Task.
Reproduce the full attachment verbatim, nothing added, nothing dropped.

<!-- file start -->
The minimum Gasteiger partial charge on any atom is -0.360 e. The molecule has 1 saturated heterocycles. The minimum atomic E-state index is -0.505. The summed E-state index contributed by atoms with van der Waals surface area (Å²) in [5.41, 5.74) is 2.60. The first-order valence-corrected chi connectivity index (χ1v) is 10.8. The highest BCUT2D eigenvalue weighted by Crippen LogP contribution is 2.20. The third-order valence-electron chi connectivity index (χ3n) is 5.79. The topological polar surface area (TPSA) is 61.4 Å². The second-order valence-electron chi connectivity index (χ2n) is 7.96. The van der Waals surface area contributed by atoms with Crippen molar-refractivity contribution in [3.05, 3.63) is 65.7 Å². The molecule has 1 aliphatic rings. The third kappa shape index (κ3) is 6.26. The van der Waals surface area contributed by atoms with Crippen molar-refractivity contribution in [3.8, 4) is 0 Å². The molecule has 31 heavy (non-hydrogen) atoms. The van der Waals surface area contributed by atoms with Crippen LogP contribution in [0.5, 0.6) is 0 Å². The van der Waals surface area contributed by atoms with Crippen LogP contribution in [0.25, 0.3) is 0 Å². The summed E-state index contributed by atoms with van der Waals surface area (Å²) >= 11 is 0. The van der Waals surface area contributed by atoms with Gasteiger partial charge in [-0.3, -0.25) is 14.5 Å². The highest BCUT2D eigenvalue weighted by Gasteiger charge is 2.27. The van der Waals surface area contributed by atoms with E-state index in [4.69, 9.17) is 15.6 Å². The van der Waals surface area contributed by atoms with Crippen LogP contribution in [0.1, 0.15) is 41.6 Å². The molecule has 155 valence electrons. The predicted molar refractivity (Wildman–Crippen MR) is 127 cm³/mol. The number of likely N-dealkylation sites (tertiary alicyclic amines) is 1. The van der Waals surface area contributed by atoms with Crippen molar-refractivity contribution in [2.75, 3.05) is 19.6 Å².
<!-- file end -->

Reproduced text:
The minimum Gasteiger partial charge on any atom is -0.360 e. The molecule has 1 saturated heterocycles. The minimum atomic E-state index is -0.505. The summed E-state index contributed by atoms with van der Waals surface area (Å²) in [5.41, 5.74) is 2.60. The first-order valence-corrected chi connectivity index (χ1v) is 10.8. The highest BCUT2D eigenvalue weighted by Crippen LogP contribution is 2.20. The third-order valence-electron chi connectivity index (χ3n) is 5.79. The topological polar surface area (TPSA) is 61.4 Å². The second-order valence-electron chi connectivity index (χ2n) is 7.96. The van der Waals surface area contributed by atoms with Crippen molar-refractivity contribution in [3.05, 3.63) is 65.7 Å². The molecule has 1 aliphatic rings. The third kappa shape index (κ3) is 6.26. The van der Waals surface area contributed by atoms with Crippen molar-refractivity contribution in [3.8, 4) is 0 Å². The molecule has 31 heavy (non-hydrogen) atoms. The van der Waals surface area contributed by atoms with Crippen LogP contribution in [0.5, 0.6) is 0 Å². The van der Waals surface area contributed by atoms with Crippen LogP contribution in [0.25, 0.3) is 0 Å². The summed E-state index contributed by atoms with van der Waals surface area (Å²) >= 11 is 0. The van der Waals surface area contributed by atoms with Gasteiger partial charge in [-0.3, -0.25) is 14.5 Å². The highest BCUT2D eigenvalue weighted by Gasteiger charge is 2.27. The van der Waals surface area contributed by atoms with E-state index in [4.69, 9.17) is 15.6 Å². The van der Waals surface area contributed by atoms with Crippen LogP contribution in [0.1, 0.15) is 41.6 Å². The molecule has 155 valence electrons. The predicted molar refractivity (Wildman–Crippen MR) is 127 cm³/mol. The number of likely N-dealkylation sites (tertiary alicyclic amines) is 1. The van der Waals surface area contributed by atoms with Crippen molar-refractivity contribution in [2.75, 3.05) is 19.6 Å².